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  1. #1
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    Feb 2010
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    Default No vapor barrier in ceiling

    I know now that I should have put a vapor barrier in the ceiling when I redid it a couple years ago, but hindsight is always 20/20. That is what happens when you ask the question to the wrong people. Now I have the dilemma of frost buildup on the roof decking when it gets below zero. What are some of my options? Will a couple coats of oil based paint help retard this, or that vapor primer I have read about help. Should I blow in some more fiberglass insulation or cellulose? How about laying some unfaced R19 on top? What is the best route to take. I spent a lot of time making a race track ceiling and do not want to redo it.

    TIA

    Kirk

  2. #2
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    Feb 2010
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    Default Re: No vapor barrier in ceiling

    A vapor barrier probably won't help. The moisture in the attic is probably coming from all the leaks through the ceiling. Fiberglass does not stop air movement. I install spray foam and see dozens of attics with fiberglass that don't work right. I spray the underside of the roof deck and make the attic semi-conditioned space. This works great and cuts down on heating bills dramarically.

  3. #3
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    Feb 2010
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    Default Re: No vapor barrier in ceiling

    What extra vapor in the attic?

    The attic becomes the same temperature as the house, or nearly so. The temperature in the houses I have gone back and looked at, the attic temperature is close to the temperature in the house. There is no more moisture in the attic than in the house. You absolutel;y do not want ridge and soffit vents. The whole point is to make it an unventilated assembly and semi-conditioned space.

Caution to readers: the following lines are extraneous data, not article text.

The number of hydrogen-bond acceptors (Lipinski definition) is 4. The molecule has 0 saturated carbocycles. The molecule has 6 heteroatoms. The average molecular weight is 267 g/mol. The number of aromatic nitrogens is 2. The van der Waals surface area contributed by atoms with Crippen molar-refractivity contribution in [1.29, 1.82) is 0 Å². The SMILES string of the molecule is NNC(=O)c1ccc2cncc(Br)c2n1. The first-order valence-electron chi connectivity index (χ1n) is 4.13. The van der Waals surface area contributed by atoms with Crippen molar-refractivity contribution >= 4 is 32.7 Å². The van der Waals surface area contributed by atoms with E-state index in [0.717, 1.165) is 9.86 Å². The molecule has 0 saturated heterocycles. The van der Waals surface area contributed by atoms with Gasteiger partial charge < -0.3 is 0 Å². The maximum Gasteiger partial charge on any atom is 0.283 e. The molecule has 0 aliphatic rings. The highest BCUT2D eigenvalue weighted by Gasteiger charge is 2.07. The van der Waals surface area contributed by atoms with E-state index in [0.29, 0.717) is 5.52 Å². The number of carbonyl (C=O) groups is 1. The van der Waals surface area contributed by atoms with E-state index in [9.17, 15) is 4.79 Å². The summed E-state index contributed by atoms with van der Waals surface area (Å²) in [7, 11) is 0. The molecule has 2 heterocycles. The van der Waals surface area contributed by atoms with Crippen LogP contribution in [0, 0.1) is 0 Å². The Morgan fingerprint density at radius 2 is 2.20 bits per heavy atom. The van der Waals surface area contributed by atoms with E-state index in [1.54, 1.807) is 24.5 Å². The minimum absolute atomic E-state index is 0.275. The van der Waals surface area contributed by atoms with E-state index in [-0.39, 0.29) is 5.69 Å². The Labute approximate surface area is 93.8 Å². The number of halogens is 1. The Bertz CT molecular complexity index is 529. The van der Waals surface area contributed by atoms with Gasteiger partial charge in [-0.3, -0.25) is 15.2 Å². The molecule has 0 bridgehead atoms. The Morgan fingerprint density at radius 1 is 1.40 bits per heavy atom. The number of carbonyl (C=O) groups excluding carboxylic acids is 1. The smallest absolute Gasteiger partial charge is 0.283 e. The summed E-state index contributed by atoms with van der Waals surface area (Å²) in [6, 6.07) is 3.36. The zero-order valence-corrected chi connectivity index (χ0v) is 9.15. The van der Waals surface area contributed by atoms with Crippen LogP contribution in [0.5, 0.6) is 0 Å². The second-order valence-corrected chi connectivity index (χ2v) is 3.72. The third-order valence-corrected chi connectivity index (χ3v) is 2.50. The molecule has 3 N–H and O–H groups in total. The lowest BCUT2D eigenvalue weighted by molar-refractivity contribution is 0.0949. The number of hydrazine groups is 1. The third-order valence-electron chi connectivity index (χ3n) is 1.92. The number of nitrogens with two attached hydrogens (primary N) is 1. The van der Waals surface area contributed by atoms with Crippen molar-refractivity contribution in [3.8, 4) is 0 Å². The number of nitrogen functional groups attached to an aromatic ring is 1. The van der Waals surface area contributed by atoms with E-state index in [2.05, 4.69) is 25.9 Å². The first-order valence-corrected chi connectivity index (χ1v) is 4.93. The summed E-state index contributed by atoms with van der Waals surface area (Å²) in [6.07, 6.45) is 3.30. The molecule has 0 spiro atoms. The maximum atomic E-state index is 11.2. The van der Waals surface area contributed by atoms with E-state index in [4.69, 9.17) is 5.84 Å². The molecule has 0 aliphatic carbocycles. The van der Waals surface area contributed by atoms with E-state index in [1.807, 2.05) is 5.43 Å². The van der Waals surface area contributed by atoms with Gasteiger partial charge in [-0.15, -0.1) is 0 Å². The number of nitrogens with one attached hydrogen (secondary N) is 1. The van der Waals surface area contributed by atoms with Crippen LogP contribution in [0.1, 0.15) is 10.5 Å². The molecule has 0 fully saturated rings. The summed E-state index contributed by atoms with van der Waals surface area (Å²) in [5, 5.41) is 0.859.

You will not have frost as the attic is now warm.

  4. #4
    Join Date
    Aug 2007
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    Default Re: No vapor barrier in ceiling

    Quote Originally Posted by RJordan View Post
    What extra vapor in the attic?

    The attic becomes the same temperature as the house, or nearly so. The temperature in the houses I have gone back and looked at, the attic temperature is close to the temperature in the house. There is no more moisture in the attic than in the house. You absolutel;y do not want ridge and soffit vents. The whole point is to make it an unventilated assembly and semi-conditioned space.

    You will not have frost as the attic is now warm.
    I'm of the same thinking and have been for awhile after a seminar about attic ventilation/insualtion 18 years ago. This had been put on by government researchers and basically the trend was that conventional thinking with ventilation is over rated --- instead making the space a conditioned space ---- not much different to wall cavities.

    The one thing I have to nit pick on your posts --- you keep mentioning just spraying the underside of the roof and failing to mention the entire exterior surfaces of the attic need to be insulated. This is the only way of making a sealed envelope.

    I don't believe the temperature will indeed be the same as the interior conditioned space but it will be significantly increased ---- lessoning the Delta T.